So last week when my dad emailed me to say that he was stopping by Honolulu on his way to Korea to pick up a portion of my mom’s ashes, I finally let the lava burst through. Like Pele protecting her land from the oppressors, I went into attack mode and refused anyone else from taking my mom’s ashes away from me.
I was the one who took her into my home, unknowingly nursing her to her final breath. The least my dad could have done was to ask me what I thought, but do dictators ask what their people think before they dictate? No.
I spent the last seven nights in a regressed state of the child who was angered from being bossed around by adults. I felt angry, especially towards my dad who had never been good at communicating and understanding deep-seated emotions. And boy, were mine deep-seated.
But when I watched Phoebe in Wonderland last night, an excellent indie flick about a young girl who couldn’t stand having to follow the rules anymore, it dawned on me that I was being that girl, frustrated by an authoritarian dad whose rules were totally against my own beliefs. But, as Eckhart Tolle acknowledged Ram Dass’ words in A New Earth, “If you think you are enlightened, go spend a week with your parents.”
Take a big, slow, sweet breath.
I called my dad today to wish him a Happy Father’s Day. I told him that I was sorry for sending him such an accusatory email, that I just wanted to be heard and have my feelings considered by my surviving family, that I have let go of the past and look forward to moving forward with him and everything else, and that I love him because he is a good dad and I don’t think any less of him.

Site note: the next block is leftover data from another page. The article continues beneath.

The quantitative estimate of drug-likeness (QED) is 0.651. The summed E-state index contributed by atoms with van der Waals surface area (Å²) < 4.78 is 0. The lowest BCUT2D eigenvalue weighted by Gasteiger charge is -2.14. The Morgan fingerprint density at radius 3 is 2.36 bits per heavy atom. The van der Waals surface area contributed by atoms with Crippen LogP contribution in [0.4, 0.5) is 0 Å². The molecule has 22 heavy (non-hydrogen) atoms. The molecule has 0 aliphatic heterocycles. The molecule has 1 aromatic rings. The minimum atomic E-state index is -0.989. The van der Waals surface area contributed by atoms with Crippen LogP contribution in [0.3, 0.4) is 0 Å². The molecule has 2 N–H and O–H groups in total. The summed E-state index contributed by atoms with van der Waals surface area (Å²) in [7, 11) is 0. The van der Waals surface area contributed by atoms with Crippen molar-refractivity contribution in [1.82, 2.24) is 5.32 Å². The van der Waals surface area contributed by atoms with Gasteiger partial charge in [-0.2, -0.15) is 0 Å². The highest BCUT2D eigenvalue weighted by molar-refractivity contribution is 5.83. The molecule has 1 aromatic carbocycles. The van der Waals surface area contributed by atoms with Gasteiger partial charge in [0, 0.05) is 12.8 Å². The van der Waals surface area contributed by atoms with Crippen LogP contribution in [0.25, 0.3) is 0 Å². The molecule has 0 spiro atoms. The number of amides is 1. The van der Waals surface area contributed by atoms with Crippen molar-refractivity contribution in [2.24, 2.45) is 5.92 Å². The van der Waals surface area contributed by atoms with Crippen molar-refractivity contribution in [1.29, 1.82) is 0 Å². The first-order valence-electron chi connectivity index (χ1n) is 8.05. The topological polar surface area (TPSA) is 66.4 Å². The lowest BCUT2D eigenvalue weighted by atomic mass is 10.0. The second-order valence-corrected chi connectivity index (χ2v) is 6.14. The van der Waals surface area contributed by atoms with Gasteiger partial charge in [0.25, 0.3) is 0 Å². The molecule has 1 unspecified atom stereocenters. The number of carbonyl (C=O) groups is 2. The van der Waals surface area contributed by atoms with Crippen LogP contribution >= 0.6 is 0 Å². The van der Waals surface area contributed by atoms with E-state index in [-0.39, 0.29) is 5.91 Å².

I think he choked up for a second there. He told me he loved me too, and to take care of myself and that the three of us (me, my dad and my brother) will always be well in touch.
And so I felt very accomplished after that talk. I finally owned up to my truth without worrying about hurting my dad’s feelings, and as soon as I did, all of the dark, looming clouds parted. Hallelujah, the angels sing.
Eckhart Tolle says, “The more shared past there is in a relationship, the more present you need to be; otherwise, you will be forced to relive the past again and again.”
So now I feel free. My heart is radiating with so much joy and love again—and those cookies I just baked were vibrating with the love that poured out of me.
As I take another deep breath in, I take in the goodness from the giving universe. All the love that comes in pushes whatever remaining stuff there is that comes out with the exhale.
For today, I implore you, just as the author of the article to which I owe this article to, to spend a happy Father’s Day and really be present and spread the love. Love, love, love.
“You have so much love in your heart that you could heal the whole world.” ~ Louise Hay
Upon realizing that there was never going to be a career in psychology, Seychelles Pitton decided to quit her job. While backpacking through southeast Asia where she saw ancient and natural remedies practiced by people in their own homes, she was inspired to train in bodywork and energy work, completed Reiki level 1 and pursues to lead a holistically balanced life. Today she counts swimming with the honu (Hawaiian green sea turtle) as one of her favorite pastimes.
Editor: Brianna Bemel